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Benedict Cumberbatch as Alan Turing is to open this year's London Film Festival
The Imitation Game is a nail-biting race against time following Alan Turing (pioneer of modern-day computing and credited with cracking the German Enigma code) and his brilliant team at Britain’s top-secret code-breaking centre, Bletchley Park, during the darkest days of World War II. Turing, whose contributions and genius significantly shortened the war, saving thousands of lives, was the eventual victim of an unenlightened British establishment, but his work and legacy live on.
The Imitation Game stars Benedict Cumberbatch (Star Trek Into Darkness, TV’s Sherlock) as Alan Turing and Keira Knightley (Atonement) as close friend and fellow code-breaker Joan Clarke, alongside a top notch cast including Matthew Goode (A Single Man), Mark Strong (Tinker Tailor Soldier Spy), Rory Kinnear (Skyfall), Charles Dance (Gosford Park, TV’s Game of Thrones), Allen Leech (In Fear, TV’s Downton Abbey »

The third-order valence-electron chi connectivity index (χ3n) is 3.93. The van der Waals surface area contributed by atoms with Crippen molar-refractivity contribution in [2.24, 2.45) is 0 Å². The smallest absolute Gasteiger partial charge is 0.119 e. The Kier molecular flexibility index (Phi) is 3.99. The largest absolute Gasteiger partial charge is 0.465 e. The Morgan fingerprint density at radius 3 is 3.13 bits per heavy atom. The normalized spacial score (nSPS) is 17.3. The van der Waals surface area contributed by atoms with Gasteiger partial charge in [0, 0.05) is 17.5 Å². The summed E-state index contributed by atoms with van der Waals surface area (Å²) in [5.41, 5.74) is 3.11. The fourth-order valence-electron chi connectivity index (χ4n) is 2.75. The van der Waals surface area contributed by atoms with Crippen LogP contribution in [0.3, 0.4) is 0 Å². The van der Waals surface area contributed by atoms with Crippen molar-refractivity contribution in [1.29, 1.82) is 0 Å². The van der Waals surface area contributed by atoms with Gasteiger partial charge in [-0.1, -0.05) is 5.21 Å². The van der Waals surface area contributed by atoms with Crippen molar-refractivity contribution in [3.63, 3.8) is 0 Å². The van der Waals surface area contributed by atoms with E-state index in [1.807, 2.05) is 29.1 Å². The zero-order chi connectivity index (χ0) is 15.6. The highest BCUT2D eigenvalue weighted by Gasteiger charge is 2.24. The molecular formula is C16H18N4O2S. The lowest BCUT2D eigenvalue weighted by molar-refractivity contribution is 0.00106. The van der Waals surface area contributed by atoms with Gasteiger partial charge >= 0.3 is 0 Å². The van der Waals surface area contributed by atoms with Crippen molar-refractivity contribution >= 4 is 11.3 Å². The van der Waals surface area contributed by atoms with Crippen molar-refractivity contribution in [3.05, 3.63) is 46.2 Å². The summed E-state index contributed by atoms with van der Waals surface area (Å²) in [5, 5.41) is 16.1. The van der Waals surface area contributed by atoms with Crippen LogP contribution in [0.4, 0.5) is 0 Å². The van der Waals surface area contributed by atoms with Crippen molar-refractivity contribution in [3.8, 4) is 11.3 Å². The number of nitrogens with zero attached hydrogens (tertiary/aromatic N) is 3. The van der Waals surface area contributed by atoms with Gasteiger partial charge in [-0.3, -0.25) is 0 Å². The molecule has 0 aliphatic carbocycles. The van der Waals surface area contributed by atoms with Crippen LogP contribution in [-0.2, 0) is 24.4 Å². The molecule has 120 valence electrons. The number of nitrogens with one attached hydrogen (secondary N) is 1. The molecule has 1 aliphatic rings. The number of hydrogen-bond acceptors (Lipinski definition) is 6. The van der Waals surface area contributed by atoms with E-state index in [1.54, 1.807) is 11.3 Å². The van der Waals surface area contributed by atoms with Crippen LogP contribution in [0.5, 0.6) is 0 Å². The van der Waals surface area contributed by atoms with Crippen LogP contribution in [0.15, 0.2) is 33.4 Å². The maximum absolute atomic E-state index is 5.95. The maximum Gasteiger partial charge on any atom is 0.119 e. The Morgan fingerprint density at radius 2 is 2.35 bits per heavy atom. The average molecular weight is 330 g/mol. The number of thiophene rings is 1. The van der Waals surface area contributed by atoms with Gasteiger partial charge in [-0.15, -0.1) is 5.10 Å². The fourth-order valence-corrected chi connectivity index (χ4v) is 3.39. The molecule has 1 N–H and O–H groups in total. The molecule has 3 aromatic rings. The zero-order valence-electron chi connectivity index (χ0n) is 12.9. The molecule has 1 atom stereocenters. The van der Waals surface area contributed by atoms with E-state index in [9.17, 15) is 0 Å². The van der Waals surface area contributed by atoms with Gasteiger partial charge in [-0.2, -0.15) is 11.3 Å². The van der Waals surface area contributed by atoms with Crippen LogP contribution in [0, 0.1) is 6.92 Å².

Say When (being released in the Us under its original title Laggies) is set to open across the UK through Icon Film Distribution on 10th October. Directed by Lynn Shelton (Your Sister’S Sister; Hump Day; Touchy Feely), Say When received its world premiere at this year’s Sundance Film Festival. It stars Keira Knightley (Begin Again; Atonement; A Dangerous Method), Chloe Grace Moretz (If Stay; Kick-ass; Kick-ass 2) and Sam Rockwell (The Way, Way Back; Moon; Confessions Of A Dangerous Mind).
Megan (Knightley) is 28 going on 14. Whilst her oldest friends are settling down and starting families, Megan prefers to be the bridesmaid to the bride, the godmother to the actual mother. When her boyfriend Anthony proposes to her, Megan runs away from grown up life for a while and hides out with her new friend, high school student Annika (Moretz). There follows a week of reliving the ups and downs of teenage life, »
- Jazmine Sky Bradley